A road trip from Pixar which fails to advance the company’s artistic fortunes
Dir: Dan Scanlon. US. 2019. 103mins.
Onward is set in a fantasy world of elves and dragons which used to make room for magic — a depressingly on-the-nose metaphor for the latest Pixar outing, which lacks much of the wonder of the company’s past films. Burdened with a drab quest narrative and populated by sweet but unmemorable characters, the studio’s 22nd feature still delivers glorious animation and the occasional tear-jerking sequence. But whether it’s the pedestrian design of this mythical realm or the simplistic story of squabbling brothers in search of their long-lost father, Onward never feels like much of an advancement.
Unlike most Pixar films, which have a rich sense of place, Onward fails to capitalise on its fantasy setting
Disney unveils Onward on March 6 in the US and the UK, following on from a glitzy premiere at the Berlinale and testing a new date on the release calendar for a Pixar film. (The animation studio’s movies usually arrive during summer or Thanksgiving.) Pixar’s three most recent non-sequels/prequels have been Coco ($807 million worldwide), The Good Dinosaur ($332 million) and Inside Out ($858 million), which suggests the range of theatrical prospects for Onward. Featuring a starry voice cast including Tom Holland, Chris Pratt, Julia Louis-Dreyfus and Octavia Spencer, Onward should have a smooth commercial sailing without much competition in the marketplace until it does battle with another Disney offering, the live-action Mulan.
Holland provides the voice of Ian, an awkward teenage elf who lives with his widowed mother Laurel (Louis-Dreyfus) and dopey older brother Barley (Pratt). Ian’s father died when he was very small — Barley himself only has about three memories of him — and he has always longed for some kind of relationship with a man he only knows from stories. Then, one day, Ian and Barley are given a gift that he left behind: an enchanted staff with a crystal that might be able to bring their father back to life.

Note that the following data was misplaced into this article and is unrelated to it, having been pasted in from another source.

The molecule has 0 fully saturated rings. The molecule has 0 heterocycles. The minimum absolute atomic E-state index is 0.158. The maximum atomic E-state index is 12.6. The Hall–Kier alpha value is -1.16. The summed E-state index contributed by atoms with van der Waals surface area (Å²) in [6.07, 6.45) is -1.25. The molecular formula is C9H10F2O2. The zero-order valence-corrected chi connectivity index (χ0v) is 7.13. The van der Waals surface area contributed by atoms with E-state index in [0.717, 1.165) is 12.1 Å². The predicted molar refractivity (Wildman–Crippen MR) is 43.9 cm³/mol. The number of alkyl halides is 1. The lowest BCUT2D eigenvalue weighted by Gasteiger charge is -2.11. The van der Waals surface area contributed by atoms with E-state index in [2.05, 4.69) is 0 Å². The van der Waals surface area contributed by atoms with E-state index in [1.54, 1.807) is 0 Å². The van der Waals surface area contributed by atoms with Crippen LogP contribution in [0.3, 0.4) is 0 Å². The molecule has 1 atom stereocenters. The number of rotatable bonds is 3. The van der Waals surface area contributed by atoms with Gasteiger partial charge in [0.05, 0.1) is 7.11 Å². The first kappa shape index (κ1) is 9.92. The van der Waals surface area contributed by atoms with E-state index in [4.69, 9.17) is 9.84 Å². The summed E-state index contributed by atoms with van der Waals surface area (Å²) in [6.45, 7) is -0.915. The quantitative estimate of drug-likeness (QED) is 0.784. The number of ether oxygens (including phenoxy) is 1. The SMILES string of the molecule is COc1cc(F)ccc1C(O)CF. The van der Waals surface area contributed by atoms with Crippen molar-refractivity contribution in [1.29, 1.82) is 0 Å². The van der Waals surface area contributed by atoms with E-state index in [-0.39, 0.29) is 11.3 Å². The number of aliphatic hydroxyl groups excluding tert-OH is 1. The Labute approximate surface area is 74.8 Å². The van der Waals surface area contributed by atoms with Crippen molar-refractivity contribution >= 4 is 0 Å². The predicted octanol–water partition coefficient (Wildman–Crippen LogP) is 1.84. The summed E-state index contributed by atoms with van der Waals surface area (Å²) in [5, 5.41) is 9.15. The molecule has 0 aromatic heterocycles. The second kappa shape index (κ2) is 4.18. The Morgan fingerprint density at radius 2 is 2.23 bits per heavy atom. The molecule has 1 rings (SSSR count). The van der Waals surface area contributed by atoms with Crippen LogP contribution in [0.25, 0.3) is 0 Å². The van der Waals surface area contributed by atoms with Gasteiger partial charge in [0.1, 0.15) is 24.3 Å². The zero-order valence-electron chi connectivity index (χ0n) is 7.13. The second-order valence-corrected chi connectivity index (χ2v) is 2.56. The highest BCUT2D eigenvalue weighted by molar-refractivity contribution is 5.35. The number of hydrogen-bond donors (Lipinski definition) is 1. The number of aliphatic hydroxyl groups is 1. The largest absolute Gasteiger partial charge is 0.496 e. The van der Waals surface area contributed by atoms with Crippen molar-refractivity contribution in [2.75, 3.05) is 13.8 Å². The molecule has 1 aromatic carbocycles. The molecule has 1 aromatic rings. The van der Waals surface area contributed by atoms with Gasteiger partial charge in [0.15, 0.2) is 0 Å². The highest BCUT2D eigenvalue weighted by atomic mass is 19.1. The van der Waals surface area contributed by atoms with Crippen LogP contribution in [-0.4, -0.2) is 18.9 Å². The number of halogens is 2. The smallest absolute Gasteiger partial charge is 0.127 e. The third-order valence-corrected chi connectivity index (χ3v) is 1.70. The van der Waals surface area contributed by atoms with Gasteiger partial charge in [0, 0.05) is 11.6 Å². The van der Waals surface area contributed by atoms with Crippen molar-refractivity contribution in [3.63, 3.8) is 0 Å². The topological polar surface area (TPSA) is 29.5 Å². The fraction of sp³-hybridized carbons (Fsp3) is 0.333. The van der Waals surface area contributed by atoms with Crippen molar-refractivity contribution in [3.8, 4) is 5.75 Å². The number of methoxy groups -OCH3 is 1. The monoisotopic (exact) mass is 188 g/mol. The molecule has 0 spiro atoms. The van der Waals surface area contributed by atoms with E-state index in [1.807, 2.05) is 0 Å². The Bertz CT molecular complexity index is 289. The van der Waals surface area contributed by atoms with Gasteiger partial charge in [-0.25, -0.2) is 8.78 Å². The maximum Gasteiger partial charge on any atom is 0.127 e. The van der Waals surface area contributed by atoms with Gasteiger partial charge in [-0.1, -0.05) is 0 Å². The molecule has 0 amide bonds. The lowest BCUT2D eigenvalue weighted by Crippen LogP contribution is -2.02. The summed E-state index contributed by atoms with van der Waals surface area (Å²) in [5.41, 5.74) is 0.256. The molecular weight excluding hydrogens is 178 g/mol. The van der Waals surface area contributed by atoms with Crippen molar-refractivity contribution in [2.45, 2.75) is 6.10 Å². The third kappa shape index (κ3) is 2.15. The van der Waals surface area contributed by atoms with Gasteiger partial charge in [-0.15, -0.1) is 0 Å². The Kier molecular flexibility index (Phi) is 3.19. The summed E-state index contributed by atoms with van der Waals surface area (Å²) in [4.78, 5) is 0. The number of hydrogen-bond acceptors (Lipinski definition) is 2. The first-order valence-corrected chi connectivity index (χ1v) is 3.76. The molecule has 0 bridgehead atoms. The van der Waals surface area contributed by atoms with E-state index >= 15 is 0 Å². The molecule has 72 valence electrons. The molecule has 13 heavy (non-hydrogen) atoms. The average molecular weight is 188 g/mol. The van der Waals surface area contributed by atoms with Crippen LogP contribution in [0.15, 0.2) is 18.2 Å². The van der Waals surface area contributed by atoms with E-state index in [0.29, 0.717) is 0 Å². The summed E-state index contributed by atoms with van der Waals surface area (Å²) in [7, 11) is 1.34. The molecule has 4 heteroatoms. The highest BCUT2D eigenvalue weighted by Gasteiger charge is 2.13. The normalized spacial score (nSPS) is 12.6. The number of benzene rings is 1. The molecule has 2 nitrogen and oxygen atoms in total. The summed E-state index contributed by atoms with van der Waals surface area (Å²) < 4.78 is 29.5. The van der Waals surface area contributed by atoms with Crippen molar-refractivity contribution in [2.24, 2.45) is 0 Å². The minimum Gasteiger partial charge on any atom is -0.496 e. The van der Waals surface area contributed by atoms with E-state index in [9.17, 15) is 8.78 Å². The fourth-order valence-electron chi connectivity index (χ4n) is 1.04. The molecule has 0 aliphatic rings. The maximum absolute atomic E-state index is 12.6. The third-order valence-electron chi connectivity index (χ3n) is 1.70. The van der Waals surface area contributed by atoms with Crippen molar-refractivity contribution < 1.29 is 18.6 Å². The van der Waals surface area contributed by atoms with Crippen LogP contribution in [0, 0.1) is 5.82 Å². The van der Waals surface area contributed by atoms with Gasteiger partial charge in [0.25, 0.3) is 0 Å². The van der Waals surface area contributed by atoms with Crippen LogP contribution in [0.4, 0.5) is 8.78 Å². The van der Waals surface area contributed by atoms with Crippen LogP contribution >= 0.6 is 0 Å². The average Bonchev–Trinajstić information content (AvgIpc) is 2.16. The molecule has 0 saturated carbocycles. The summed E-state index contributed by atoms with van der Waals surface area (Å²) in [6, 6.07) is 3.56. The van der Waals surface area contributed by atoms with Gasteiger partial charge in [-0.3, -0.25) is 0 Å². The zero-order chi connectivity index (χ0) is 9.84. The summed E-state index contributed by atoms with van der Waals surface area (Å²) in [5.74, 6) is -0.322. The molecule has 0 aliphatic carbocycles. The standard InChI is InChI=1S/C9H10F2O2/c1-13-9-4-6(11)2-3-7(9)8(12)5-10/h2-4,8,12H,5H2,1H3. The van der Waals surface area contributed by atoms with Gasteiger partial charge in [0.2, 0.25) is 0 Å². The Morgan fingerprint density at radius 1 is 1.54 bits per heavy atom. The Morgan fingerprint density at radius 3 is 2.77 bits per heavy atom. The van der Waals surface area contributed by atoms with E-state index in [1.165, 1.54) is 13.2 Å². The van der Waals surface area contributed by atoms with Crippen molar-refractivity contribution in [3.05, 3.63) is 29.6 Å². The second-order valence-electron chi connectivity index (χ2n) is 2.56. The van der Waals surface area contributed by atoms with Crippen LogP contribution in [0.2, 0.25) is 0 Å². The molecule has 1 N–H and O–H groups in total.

Ian tries to perform the spell — the film’s suburban setting was once a land of endless magic that has been replaced by smartphones and automobiles — but only succeeds in destroying the crystal and conjuring up his dad’s feet and legs, which are alive. Barley insists they can find a substitute crystal by following an ancient map, but they only have 24 hours before their father disappears completely.
Director and co-writer Dan Scanlon (Monsters University) drew inspiration his own family’s loss, and there are moments in Onward where the primal power of sibling rivalry and father-son relationships resonates. But the actual plot consists of a familiar road-trip adventure with mismatched characters, wacky exploits and obligatory chase scenes.
Unlike most Pixar films, which have a rich sense of place, Onward fails to capitalise on its fantasy setting. Imagining a world very similar to ours, except it has manticores and centaurs, Scanlon seems to be lamenting modern life, in which we benefit from a wealth of innovations — the internet, technology — but have lost our capacity for awe. That’s potentially poignant, but the film reduces the sentiment to cliché. And although the movie’s conception of its everyday make-believe realm is a cheerfully nerdy combination of Dungeons & Dragons mysticism and 1970s stoner-rock iconography, those modest charms aren’t enough to overcome what’s familiar about the storytelling.
Onward’s key running joke is that Ian and Barley are (literally) dragging their father’s legs with them on this journey. With uncomfortable parallels to the unfunny ‘80s comedy Weekend At Bernie’s, the film hopes that the mere sight of the legs bumping into things will be hilarious. Instead, the gag undercuts what’s meant to be bittersweet about the scenario: these brothers have wanted so badly to reconnect with their dad, but this is as close as they were able to get. Onward’s emotional crux ends up becoming a cheap comedic prop.
The unspoken tension between the brothers — Ian isn’t as outgoing as the gregarious Barley, who is self-conscious that everybody thinks he’s a screw-up — isn’t acutely explored, and neither Holland nor Pratt can bring much spark to their underdeveloped characters. That becomes increasingly a liability as Onward heads towards a resolution that requires Ian and Barley to revaluate their relationship and what their dearly departed father has meant to them.
As for the supporting cast, Louis-Dreyfus is mostly stranded on the margins, while Spencer tries to bring some humour to her role as a once-mighty manticore who has been tamed by contemporary life, stuck working at a medieval-themed restaurant. Like much of Onward, it’s a mildly clever idea that doesn’t really go anywhere.
Production company: Pixar
Worldwide distribution: Disney
Producer: Kori Rae
Screenplay: Dan Scanlon, Jason Headley, Keith Bunin, original story by Dan Scanlon, Keith Bunin, Jason Headley
Production design: Noah Klocek
Editing: Catherine Apple
Cinematography: Sharon Calahan, Adam Habib
Music: Mychael Danna and Jeff Danna
Main voice cast: Tom Holland, Chris Pratt, Julia Louis-Dreyfus, Octavia Spencer, Mel Rodriguez, Lena Waithe, Ali Wong, Grey Griffin, Tracey Ullman, Wilmer Valderrama